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Primary Computing and Digital Technologies: Knowledge, Understanding and Practice

Primary Computing and Digital Technologies: Knowledge, Understanding and Practice

Seventh Edition

September 2016 | 328 pages | Learning Matters

What do you need to know to teach computing in primary schools? How do you teach it?

This book offers practical guidance on how to teach the computing curriculum in primary schools, coupled with the subject knowledge needed to teach it. 

This Seventh Edition is a guide to teaching the computing content of the new Primary National Curriculum.  It includes many more case studies and practical examples to help you see what good practice in teaching computing looks like.  It also explores the use of ICT in the primary classroom for teaching all curriculum subjects and for supporting learning in every day teaching. New chapters have been added on physical computing and coding and the importance of web literacy, bringing the text up-to-date. 

Computing is both a subject and a powerful teaching and learning tool throughout the school curriculum and beyond into many areas of children’s learning lives. This book highlights the importance of supporting children to become discerning and creative users of digital technologies as opposed to passive consumers.

Organising digital technologies in your classroom
Planning for digital technologies across the curriculum
Planning to use digital technologies in the Early Years Foundation Stage
Digital display technologies
Mobile technologies
Planning for primary computing as a subject
Assessment in primary computing
Computational thinking and programming
Physical computing
Web literacy (including coding for the web)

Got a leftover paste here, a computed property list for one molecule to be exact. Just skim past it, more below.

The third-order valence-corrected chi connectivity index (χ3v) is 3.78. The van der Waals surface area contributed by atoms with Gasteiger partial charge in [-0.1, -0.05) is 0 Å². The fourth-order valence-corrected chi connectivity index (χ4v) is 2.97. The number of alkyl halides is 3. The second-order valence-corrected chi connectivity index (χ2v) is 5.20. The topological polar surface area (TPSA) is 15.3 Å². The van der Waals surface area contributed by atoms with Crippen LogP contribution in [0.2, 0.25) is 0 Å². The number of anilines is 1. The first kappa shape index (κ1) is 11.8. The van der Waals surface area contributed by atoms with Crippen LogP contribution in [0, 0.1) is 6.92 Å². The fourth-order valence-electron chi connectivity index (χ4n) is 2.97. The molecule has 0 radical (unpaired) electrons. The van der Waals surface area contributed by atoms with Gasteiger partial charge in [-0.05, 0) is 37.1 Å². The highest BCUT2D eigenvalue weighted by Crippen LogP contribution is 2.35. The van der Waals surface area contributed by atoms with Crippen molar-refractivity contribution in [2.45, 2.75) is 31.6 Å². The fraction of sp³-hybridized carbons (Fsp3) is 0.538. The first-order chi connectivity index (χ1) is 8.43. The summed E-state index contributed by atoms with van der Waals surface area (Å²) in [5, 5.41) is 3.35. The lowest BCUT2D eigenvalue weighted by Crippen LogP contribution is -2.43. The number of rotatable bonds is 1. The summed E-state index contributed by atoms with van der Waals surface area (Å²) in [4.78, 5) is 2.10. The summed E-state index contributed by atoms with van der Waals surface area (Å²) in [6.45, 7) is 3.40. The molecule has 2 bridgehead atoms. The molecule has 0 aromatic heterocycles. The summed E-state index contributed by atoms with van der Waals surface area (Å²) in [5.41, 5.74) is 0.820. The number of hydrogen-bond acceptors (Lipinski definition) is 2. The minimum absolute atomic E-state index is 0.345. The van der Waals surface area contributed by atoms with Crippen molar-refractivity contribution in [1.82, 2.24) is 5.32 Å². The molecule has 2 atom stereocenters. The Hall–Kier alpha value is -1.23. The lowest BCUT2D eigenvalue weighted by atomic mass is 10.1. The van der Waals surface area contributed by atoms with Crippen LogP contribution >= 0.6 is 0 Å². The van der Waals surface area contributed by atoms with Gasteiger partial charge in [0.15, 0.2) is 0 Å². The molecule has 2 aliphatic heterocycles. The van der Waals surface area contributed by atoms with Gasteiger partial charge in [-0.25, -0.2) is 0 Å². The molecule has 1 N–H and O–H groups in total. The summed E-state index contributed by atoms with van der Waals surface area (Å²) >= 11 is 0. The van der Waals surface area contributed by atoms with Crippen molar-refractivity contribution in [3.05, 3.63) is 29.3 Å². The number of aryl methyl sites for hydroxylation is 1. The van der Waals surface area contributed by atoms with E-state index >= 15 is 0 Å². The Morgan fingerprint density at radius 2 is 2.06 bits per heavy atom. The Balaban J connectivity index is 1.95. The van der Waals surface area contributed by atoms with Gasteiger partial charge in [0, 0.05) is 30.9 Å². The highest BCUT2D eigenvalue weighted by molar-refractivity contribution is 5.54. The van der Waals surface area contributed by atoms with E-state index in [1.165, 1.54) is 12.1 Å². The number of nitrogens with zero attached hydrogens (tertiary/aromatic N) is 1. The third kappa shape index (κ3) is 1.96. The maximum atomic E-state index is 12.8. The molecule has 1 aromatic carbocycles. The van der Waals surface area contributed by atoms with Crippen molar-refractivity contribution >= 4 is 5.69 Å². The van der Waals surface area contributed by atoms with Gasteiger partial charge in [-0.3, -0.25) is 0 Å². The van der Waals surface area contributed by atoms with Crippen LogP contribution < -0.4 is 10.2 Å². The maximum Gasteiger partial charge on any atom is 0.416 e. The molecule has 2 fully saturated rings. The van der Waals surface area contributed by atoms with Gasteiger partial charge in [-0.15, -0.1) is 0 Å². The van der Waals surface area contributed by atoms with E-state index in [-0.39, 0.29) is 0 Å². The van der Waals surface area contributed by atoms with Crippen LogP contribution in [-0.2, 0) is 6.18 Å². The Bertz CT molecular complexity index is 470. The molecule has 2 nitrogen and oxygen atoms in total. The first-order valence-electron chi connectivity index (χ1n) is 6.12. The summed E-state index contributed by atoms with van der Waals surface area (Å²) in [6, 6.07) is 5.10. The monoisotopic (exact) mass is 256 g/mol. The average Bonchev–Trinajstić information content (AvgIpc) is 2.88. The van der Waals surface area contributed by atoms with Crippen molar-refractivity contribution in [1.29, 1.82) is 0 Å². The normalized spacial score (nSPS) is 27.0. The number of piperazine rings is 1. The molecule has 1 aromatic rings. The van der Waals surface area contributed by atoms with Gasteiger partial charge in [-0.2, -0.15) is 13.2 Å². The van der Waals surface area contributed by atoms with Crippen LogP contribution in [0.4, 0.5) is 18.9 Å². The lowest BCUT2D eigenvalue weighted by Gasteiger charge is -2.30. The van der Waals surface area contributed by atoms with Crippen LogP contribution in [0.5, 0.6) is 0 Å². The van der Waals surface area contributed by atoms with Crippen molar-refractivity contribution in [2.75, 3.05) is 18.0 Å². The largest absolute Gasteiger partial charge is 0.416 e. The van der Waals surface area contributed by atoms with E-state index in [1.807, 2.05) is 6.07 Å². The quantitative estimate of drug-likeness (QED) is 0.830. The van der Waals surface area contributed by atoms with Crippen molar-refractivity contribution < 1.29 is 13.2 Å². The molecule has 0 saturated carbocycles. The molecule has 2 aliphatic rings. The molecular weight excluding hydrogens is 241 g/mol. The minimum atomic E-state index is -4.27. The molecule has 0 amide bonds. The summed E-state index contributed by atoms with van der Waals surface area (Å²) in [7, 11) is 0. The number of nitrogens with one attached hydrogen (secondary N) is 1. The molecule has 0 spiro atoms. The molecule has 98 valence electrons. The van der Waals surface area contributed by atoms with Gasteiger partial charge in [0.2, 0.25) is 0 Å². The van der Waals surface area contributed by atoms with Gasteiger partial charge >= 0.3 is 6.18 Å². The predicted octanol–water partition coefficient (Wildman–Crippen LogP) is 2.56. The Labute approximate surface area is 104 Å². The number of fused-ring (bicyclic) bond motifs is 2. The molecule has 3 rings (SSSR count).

Digital media/digital literacies
Writing with digital technologies
Social media - tools for communicating, collaborating and publishing
Graphing programs
Databases and spreadsheets
Professional use of digital technologies
Safety; online and off
Ethical and legal issues

An essential text that covers everything necessary for teaching Computing in the Primary Classroom. Computing subject knowledge, connections to the National Curriculum, and practical guidance on delivering lessons make this book a Reading List must!

Mr Ed Carr
Primary Education Dept, Plymouth Marjon University
July 11, 2022

This is a useful book for Computing subject leaders in schools and one that I would recommend that schools have a reference copy of for all teachers to access. The book stresses the range of areas that computing covers and does not just focus on coding. Whilst not delving into any of the areas in great depth the coverage is very useful and gives essential and useful information, some practical ideas and reflective tasks and some links to wider research and literature.

Mr Paul Hopkins
Centre for Educational Studies, Hull University
May 5, 2017

Clear, concise and accessible

Mr Steve Dixon
Department of Education, Newman University
November 9, 2016

This book is full of useful information

Miss Anita Gebarowicz